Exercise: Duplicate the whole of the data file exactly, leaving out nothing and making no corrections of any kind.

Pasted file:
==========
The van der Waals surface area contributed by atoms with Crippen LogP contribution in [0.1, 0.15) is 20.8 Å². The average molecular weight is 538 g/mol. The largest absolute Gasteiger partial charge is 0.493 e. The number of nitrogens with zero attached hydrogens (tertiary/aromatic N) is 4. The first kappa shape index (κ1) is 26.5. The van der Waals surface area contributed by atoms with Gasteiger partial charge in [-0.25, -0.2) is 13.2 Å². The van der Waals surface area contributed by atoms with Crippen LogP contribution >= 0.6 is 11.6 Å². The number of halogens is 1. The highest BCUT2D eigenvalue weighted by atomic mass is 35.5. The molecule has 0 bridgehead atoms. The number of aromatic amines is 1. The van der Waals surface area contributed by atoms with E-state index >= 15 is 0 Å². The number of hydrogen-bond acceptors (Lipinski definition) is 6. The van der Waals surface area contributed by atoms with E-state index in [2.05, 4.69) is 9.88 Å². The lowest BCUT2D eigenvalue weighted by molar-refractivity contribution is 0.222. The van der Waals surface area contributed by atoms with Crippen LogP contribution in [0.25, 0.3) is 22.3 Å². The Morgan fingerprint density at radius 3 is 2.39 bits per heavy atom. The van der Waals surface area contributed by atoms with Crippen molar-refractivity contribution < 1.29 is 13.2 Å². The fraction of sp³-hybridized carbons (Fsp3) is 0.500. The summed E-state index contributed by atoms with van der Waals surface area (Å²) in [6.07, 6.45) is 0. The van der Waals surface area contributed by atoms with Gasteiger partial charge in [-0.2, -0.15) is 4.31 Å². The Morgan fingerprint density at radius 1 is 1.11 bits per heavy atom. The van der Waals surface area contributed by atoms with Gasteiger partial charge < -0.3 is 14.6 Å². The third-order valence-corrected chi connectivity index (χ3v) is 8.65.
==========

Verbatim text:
The van der Waals surface area contributed by atoms with Crippen LogP contribution in [0.1, 0.15) is 20.8 Å². The average molecular weight is 538 g/mol. The largest absolute Gasteiger partial charge is 0.493 e. The number of nitrogens with zero attached hydrogens (tertiary/aromatic N) is 4. The first kappa shape index (κ1) is 26.5. The van der Waals surface area contributed by atoms with Gasteiger partial charge in [-0.25, -0.2) is 13.2 Å². The van der Waals surface area contributed by atoms with Crippen LogP contribution >= 0.6 is 11.6 Å². The number of halogens is 1. The highest BCUT2D eigenvalue weighted by atomic mass is 35.5. The molecule has 0 bridgehead atoms. The number of aromatic amines is 1. The van der Waals surface area contributed by atoms with E-state index >= 15 is 0 Å². The number of hydrogen-bond acceptors (Lipinski definition) is 6. The van der Waals surface area contributed by atoms with E-state index in [2.05, 4.69) is 9.88 Å². The lowest BCUT2D eigenvalue weighted by molar-refractivity contribution is 0.222. The van der Waals surface area contributed by atoms with Crippen LogP contribution in [0.25, 0.3) is 22.3 Å². The Morgan fingerprint density at radius 3 is 2.39 bits per heavy atom. The van der Waals surface area contributed by atoms with Crippen molar-refractivity contribution < 1.29 is 13.2 Å². The fraction of sp³-hybridized carbons (Fsp3) is 0.500. The summed E-state index contributed by atoms with van der Waals surface area (Å²) in [6.07, 6.45) is 0. The van der Waals surface area contributed by atoms with Gasteiger partial charge in [-0.2, -0.15) is 4.31 Å². The Morgan fingerprint density at radius 1 is 1.11 bits per heavy atom. The van der Waals surface area contributed by atoms with Gasteiger partial charge < -0.3 is 14.6 Å². The third-order valence-corrected chi connectivity index (χ3v) is 8.65.